Author Jackson Pearce has created in "Purity" a well-written, well-edited and totally believable coming of age story for teenagers. Shelby's attempts to keep promises that she made to her dying mother five years before and how she deals with her interpretation of these promises is perfectly "teenager" stuff. The characters are three-dimensional and make the storyline alive. The scenes with Shelby shopping for a prom gown with her eccentric aunt are filled with humor. Readers will love how Shelby has Ruby redo the prom gown she finally selects. Jonas and Shelby's eventual coming together is an example of writing at its very best. "Purity" is a first-rate read for teenagers and those who recall their teenage years well.
Posted April 24, 2012
Purity was an amazing look into what a person does to honor someone they love. IT was hilarious and heartbreaking rolled into one; just how I like my contemporary novels. This is a first for Jackson Pearce, and based on this, I hope she has more contemporary books lying in wait!
Shelby deals with such a heart-wrenching situation the only way she knows how: following the Promises. These Promises are the only things she feels will keep her connected to her mother, and she lives her life by them. This idea is something that a reader can relate to, even if they've never lost someone because of the all-consuming way Pearce has written the story. There is no Shelby without the Promises, and you really feel that through the story.
As with any contemporary, characters are crucial, and Pearce does an amazing job crafting her's. Shelby is a great protagonist to go on this journey with, but I have to say my favorite character is Jonas. He is Shelby's best friend and partner in the Promises. He keeps the list for her, he supports her, and he loves her. If there are no Shelby with the Promises, there is also no Shelby with Jonas. My other favorite character is Shelby's dad. In ways he reminds me of my dad, and that makes the strained relationship between Shelby and him even that more painful to read.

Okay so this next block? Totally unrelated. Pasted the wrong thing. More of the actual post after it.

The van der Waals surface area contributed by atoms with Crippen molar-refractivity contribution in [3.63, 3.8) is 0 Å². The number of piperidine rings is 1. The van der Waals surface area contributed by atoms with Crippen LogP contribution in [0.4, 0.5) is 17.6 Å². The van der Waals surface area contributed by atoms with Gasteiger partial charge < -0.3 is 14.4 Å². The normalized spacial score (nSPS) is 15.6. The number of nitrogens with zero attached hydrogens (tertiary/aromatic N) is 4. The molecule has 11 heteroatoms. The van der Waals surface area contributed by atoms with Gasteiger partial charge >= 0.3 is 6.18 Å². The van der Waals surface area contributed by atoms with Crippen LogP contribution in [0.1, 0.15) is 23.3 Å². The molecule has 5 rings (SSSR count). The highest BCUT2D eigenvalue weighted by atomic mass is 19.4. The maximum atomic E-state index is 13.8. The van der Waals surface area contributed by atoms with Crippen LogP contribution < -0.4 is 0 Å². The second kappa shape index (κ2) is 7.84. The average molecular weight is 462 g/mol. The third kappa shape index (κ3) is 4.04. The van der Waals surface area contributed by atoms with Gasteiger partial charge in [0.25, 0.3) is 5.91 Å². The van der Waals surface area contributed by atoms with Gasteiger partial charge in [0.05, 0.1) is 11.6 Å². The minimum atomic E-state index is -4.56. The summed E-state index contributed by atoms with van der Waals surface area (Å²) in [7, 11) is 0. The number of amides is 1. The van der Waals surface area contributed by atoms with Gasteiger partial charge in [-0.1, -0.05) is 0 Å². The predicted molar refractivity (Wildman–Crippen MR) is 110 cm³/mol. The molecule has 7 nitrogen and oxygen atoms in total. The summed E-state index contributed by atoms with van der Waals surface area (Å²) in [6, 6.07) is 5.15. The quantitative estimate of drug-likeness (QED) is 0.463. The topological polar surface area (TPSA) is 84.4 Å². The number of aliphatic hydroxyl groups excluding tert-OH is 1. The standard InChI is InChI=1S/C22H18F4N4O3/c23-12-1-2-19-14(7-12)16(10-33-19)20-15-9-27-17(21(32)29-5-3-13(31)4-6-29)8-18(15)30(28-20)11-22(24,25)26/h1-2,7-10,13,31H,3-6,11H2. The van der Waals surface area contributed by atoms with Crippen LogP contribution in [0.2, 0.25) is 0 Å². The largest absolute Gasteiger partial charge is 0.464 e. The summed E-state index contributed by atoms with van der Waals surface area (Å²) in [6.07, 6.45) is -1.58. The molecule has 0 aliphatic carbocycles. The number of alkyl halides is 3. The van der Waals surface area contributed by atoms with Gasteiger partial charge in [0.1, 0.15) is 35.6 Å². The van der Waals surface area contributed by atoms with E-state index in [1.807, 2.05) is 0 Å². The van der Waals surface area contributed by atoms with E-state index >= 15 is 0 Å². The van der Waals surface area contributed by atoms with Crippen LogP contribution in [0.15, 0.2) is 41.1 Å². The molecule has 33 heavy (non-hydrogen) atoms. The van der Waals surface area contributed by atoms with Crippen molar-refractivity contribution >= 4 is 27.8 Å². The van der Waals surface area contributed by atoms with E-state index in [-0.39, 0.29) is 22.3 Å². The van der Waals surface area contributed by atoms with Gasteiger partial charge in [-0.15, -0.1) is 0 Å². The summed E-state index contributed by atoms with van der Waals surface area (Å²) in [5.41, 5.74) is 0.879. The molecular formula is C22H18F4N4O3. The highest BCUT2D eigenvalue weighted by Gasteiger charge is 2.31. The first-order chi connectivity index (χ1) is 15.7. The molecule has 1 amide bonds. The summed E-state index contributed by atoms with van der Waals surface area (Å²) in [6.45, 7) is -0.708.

The themes explored within the novel are summed up in the tagline: love, loss, and sex. No light reading here. The issues of virginity, purity, and belief are mixed together as Shelby tries to discover what she believes and feels. Spirituality plays an important role within the book, and I think the way this is handled is really great. There are all aspects of belief represented: non-belief, required belief, true belief. I just really love when authors represent religion and spirituality in a realistic and true way. I don't think the book would be the same without this either!
The final part I have to talk about is the writing! I knew Pearce was an amazing writer from her three previous books, but the humor she puts into all her writing made this one unforgettable. When dealing with such heavy issues people seem to think it's all tears and torture, but in my experience there is a ton of laughter and sarcasm. That is what she brings to the table. I laughed so hard at certain parts, it was a much needed counter point to the intense problems going on; a balancing act not many can pull off.
Jackson Pearce yet again blows it out of the park, making Purity is a must read! The book hits stores TODAY so go grab a copy. Trust me, you'll want re-read as soon as you're done!